Capital Tonight episodes
Apr 24th - 1:19 pm
On Capital Tonight: Commerce Secretary John Skvarla says the battle of economic incentives is hurting North Carolina’s efforts at job recruitment; and Democratic candidate for governor Ken Spaulding talks about his campaign. Watch the program here.
Apr 22nd - 7:00 pm
On Capital Tonight: Does North Carolina have too many laws on the book, and is it actually hurting job recruitment? A new study from the Manhattan Institute says yes. We talk with the study’s authors about the implications. Our Advocates Francis DeLuca and Kevin Rogers take on some of the bills floating around as the cross-over deadline nears. Watch the program here.
Apr 22nd - 9:12 am
On Capital Tonight: Rep. John Bell, the House Majority Whip, talks about his job in the Republican legislative leadership. Our Insiders Chad Adams and Morgan Jackson look at how losing the Volvo plant could hurt North Carolina in our Insiders segment. Watch the program here.
Apr 21st - 9:35 am
On Capital Tonight: The state of Kansas has been sort of a laboratory for conservative ideas about taxation and budgeting. But did those tax and budget cuts go too far, and could we see that here in North Carolina? We talk with Duane Goosen, former Kansas state budget director, and Annie McKay, director of Kansas Center for Economic Growth. Erik Spanberg and Lynn Bonner join our Reporter Roundtable. Watch the program here.
Apr 20th - 11:01 am
On Capital Tonight: A new public-private partnership is charged with marketing North Carolina to companies for economic development. We talk with Christopher Chung, CEO of the Economic Development Partnership of NC, about his new role. Senior Political Reporter Loretta Boniti takes a look back at a hectic week of bills flying around On Jones Street. Watch the program here.
Apr 17th - 10:36 am
On Capital Tonight: The state Labor Department reports labor deaths each year. But a report by the News & Observer of Raleigh says we may not be getting the full picture on labor deaths. We talk with Mandy Locke of the News & Observer of Raleigh. Reps. Charles Jeter and Duane Hall discuss a proposal to make judicial race partisan again in our Lawmakers segment. Watch the segment here.
We invited Labor Commissioner Cherie Berry to address this issue, but she was unable to attend. She sent us this statement:
I appreciate the opportunity to set the record straight
As my staff explained to Mandy in a lengthy meeting, our fatality figures come from those cases that we have the legal authority to inspect. The federal figures include cases outside of our jurisdiction. These include most traffic accidents, homicides and suicides that are investigated by law enforcement agencies and fatalities investigated by federal OSHA as well as exemptions such as on farms with 10 or fewer employees. Both reports are included on our website. In fact, we update our report monthly on our website.
If the department was reporting figures just to make us look good, we would have reported the federal figures last year. Mandy failed to share the lede in last year’s news release that stated fatalities had increased. If we had reported the federal figures, we would have reported a drop from 146 to 104. The year before I took office, the number of fatalities in the federal report stood at 234.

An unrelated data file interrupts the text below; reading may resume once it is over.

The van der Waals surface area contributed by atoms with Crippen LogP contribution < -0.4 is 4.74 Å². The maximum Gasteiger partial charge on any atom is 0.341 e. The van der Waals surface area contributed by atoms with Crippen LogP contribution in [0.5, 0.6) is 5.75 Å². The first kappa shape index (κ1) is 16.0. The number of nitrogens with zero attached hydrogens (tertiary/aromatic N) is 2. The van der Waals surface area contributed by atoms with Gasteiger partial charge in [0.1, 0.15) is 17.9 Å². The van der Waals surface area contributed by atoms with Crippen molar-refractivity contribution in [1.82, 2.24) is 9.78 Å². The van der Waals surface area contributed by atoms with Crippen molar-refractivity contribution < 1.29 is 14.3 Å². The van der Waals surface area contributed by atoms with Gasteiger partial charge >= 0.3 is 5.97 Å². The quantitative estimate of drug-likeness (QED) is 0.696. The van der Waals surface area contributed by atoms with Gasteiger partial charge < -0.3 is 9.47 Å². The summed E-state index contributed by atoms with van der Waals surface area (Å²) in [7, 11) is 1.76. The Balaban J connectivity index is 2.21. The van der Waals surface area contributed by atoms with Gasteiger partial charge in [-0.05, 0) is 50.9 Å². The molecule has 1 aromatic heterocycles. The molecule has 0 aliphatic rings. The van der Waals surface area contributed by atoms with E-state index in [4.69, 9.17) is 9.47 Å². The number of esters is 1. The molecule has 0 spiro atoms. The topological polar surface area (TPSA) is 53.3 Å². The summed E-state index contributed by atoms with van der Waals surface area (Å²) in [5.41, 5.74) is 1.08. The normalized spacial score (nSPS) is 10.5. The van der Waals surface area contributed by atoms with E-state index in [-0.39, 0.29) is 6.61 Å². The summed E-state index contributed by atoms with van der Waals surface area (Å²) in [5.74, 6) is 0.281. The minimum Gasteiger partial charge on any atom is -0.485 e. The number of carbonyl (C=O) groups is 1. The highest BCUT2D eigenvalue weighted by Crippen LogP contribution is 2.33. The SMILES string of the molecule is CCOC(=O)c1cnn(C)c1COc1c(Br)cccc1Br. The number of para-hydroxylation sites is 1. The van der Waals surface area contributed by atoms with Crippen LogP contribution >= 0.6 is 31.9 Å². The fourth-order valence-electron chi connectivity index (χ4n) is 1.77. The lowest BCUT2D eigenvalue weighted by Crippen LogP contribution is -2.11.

Another importance of using state figures is to identify patterns and trends to target our outreach, education and training, and inspections sooner than if we waited for the federal fatality figures, which are released around nine months into the year for the previous year. The federal figures are also reported in broad categories and are not specifically broken down to the types of accidents in each industry or to particular counties for us to use for targeting purposes. For instance, last year the department worked with private industry to create public service announcements on falls and struck-by incidents in construction after seeing increased numbers in these types of accidents in our figures.
Regarding the OSH Advisory Council, budgetary constraints prevented formal face-to-face meetings. The department has communicated quarterly with council members through email and PowerPoint presentations that are sent more frequently and timely than two meetings a year. I welcome their comments and advice. In addition, I frequently travel the state and receive advice from safety directors, employers and employees like at the safety awards banquet I’m attending today.
Thank you for giving me the opportunity to explain.
Apr 16th - 12:18 pm
On Capital Tonight: It’s Tax Day and we take a look at how tax reform has affects North Carolina with our Advocates Rob Schofield and Becki Gray. Dr. Tom White, president of the NC Academy of Family Physicians talks about how primary health care can help lower costs for Medicaid. Watch the program here.
Apr 15th - 10:42 am
On Capital Tonight: State Auditor Beth Wood explains her recent audit into the finances of the Department of Health and Human Services. Our Insiders join Shawn Flynn to look at the presidential primary fields. Watch the program here.
Apr 14th - 12:08 pm
On Capital Tonight: The Forward Together Movement returns to the General Assembly this week. We talk with NC NAACP president Rev. William Barber and Democracy NC director Bob Hall about their agenda for the legislative long session. Gary Robertson of the Associated Press and Jeff Tiberii of WUNC join the Reporter Roundtable. Watch the program here.
Apr 13th - 11:41 am
On Capital Tonight: Sen. Thom Tillis visits VA facilities on a fact-finding tour and talks with Senior Political Reporter Loretta Boniti about what he’s learned and more. Larry Shaheen and Dan McCorkle debate Gov. Pat McCrory’s approval numbers as the Bow Tie Caucus convenes. Watch the program here.